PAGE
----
The interior of the parish church of Our Lady of Mount Carmel, Faversham.
The high altar was made to the design of an old carver from the Rochester School of Art. He also carved the rood behind the high altar. The central figure of Christ is perfectly done, but the figures of Saint John and Our Lady are unfinished because the carver's right arm became stiff through arthritis. The group were erected in their unfinished state. The peculiar thing about that decision is that many artists and art historians admire the unfinished statues more than they admire other statuary in the church.
The Rood (Cross) behind the High Altar.
Floor and panelling
The floor of the church is of Australian Jarrah wood, and the oak panelling around the walls came from the old Church House, Dean's Yard, Westminster Abbey. These old headquarters of Anglican administration were pulled down to make room for the new Church House. Fr. Elias Lynch, O.Carm., bought much of the oak panelling from the old place at scrap prices and used it to add a little glory to the old cinema. What he did not need is now scattered over many places in North East Kent.
A Carmelite preaching in the parish church.
Murals by Edward Ardizzone
The murals in the Sanctuary are by Edward Ardizzone. Many people knew of him as a first rate line artist and illustrator of books. If you see a copy of "My Uncle Silas" by H. E. Bates, you will see Mr Ardizzone's inimitable line drawings illustrating its pages. If you want a quiet chuckle and at the same time to delight your eye, you cannot do better than find a copy of it. The work in the church at Faversham was Mr Ardizzone's first attempt at mural painting, and the result is a joy to see.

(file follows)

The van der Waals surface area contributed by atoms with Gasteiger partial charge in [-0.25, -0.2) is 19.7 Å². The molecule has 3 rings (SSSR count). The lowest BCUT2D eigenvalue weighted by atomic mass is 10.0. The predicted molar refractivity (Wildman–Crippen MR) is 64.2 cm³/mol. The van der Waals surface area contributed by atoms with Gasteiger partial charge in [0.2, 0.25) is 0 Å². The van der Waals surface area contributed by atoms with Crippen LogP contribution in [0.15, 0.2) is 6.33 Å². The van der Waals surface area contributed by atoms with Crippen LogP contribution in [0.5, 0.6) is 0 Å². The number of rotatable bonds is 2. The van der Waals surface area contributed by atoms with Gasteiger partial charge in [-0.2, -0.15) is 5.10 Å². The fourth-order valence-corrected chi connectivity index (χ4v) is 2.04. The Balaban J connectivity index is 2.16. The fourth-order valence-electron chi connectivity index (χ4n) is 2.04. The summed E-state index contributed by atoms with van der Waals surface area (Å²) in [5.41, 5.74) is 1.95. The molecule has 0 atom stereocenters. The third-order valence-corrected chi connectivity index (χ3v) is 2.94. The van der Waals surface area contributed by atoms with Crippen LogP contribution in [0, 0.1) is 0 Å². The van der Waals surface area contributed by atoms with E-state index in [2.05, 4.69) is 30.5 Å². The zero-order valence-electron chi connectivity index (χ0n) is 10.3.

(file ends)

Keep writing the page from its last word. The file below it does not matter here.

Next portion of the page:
The altar and rood, flanked by Ardizzone's murals.
Flanking the rood (cross) are two angels.
The angels painted by Edward Ardizzone.
The angels look down upon two scenes in the life of the Blessed Virgin Mary, Our Lady. On the left is "The Presentation of Our Lady in the Temple" and on the right is "The Visitation of Our Lady to Elizabeth".
"The Presentation" mural by Edward Ardizzone.
"The Visitation" mural by Edward Ardizzone.
The Baptismal Font is by Anthony Foster and was originally in the outer area of St. Jude's Shrine. On each side of the octagonal font are carvings of early Christian symbols - an eagle, a ship with the sail bearing the crosses keys of St. Peter, a winged bull, a winged lion, a fish, an angel, a flame and a cross.
The font in Our Lady of Mount Carmel parish church.
Shrine of the Holy Infant Jesus of Prague
On the left as you face the altar is a side chapel that houses a small shrine of the Holy Infant Jesus of Prague. The original statue of the Infant Jesus is in the Discalced Carmelite Church in Prague, and came originally from Spain. It was brought to Bohemia by a Spanish princess whose family had treasured it as a miraculous heirloom. The princess's daughter was generous to the Carmelites, and presented it to the friars saying, "I hereby give you what I prize most highly in this world. So long as you venerate this image you shall not want." From that time onwards the community prospered both spiritually and temporally. But when the devotion to the Infant Jesus was relaxed, God's blessing seemed to depart from the house.